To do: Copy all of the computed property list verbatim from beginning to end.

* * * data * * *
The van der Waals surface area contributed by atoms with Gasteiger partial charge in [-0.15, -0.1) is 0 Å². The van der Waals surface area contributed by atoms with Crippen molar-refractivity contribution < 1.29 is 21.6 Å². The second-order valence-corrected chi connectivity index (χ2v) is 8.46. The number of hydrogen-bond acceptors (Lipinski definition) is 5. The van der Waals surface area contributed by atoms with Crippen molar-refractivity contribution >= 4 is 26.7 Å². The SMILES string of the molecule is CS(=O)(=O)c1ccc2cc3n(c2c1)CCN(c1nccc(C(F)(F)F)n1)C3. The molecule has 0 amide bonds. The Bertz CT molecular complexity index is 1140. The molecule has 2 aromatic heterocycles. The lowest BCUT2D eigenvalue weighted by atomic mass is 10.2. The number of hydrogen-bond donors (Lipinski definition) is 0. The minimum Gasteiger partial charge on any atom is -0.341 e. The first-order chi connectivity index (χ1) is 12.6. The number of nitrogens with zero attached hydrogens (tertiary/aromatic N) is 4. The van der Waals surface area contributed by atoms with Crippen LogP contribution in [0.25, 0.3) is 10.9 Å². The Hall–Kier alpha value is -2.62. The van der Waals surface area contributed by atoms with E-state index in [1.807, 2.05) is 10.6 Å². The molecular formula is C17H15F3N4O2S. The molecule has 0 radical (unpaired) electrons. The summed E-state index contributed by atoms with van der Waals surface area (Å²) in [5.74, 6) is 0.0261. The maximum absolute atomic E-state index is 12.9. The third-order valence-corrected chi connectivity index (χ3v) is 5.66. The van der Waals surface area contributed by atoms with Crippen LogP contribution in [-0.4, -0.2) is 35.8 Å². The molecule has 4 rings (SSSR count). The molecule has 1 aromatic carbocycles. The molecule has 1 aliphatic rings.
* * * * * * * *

The van der Waals surface area contributed by atoms with Gasteiger partial charge in [-0.15, -0.1) is 0 Å². The van der Waals surface area contributed by atoms with Crippen molar-refractivity contribution < 1.29 is 21.6 Å². The second-order valence-corrected chi connectivity index (χ2v) is 8.46. The number of hydrogen-bond acceptors (Lipinski definition) is 5. The van der Waals surface area contributed by atoms with Crippen molar-refractivity contribution >= 4 is 26.7 Å². The SMILES string of the molecule is CS(=O)(=O)c1ccc2cc3n(c2c1)CCN(c1nccc(C(F)(F)F)n1)C3. The molecule has 0 amide bonds. The Bertz CT molecular complexity index is 1140. The molecule has 2 aromatic heterocycles. The lowest BCUT2D eigenvalue weighted by atomic mass is 10.2. The number of hydrogen-bond donors (Lipinski definition) is 0. The minimum Gasteiger partial charge on any atom is -0.341 e. The first-order chi connectivity index (χ1) is 12.6. The number of nitrogens with zero attached hydrogens (tertiary/aromatic N) is 4. The van der Waals surface area contributed by atoms with Crippen LogP contribution in [0.25, 0.3) is 10.9 Å². The Hall–Kier alpha value is -2.62. The van der Waals surface area contributed by atoms with E-state index in [1.807, 2.05) is 10.6 Å². The molecular formula is C17H15F3N4O2S. The molecule has 0 radical (unpaired) electrons. The summed E-state index contributed by atoms with van der Waals surface area (Å²) in [5.74, 6) is 0.0261. The maximum absolute atomic E-state index is 12.9. The third-order valence-corrected chi connectivity index (χ3v) is 5.66. The van der Waals surface area contributed by atoms with Crippen LogP contribution in [-0.4, -0.2) is 35.8 Å². The molecule has 4 rings (SSSR count). The molecule has 1 aromatic carbocycles. The molecule has 1 aliphatic rings.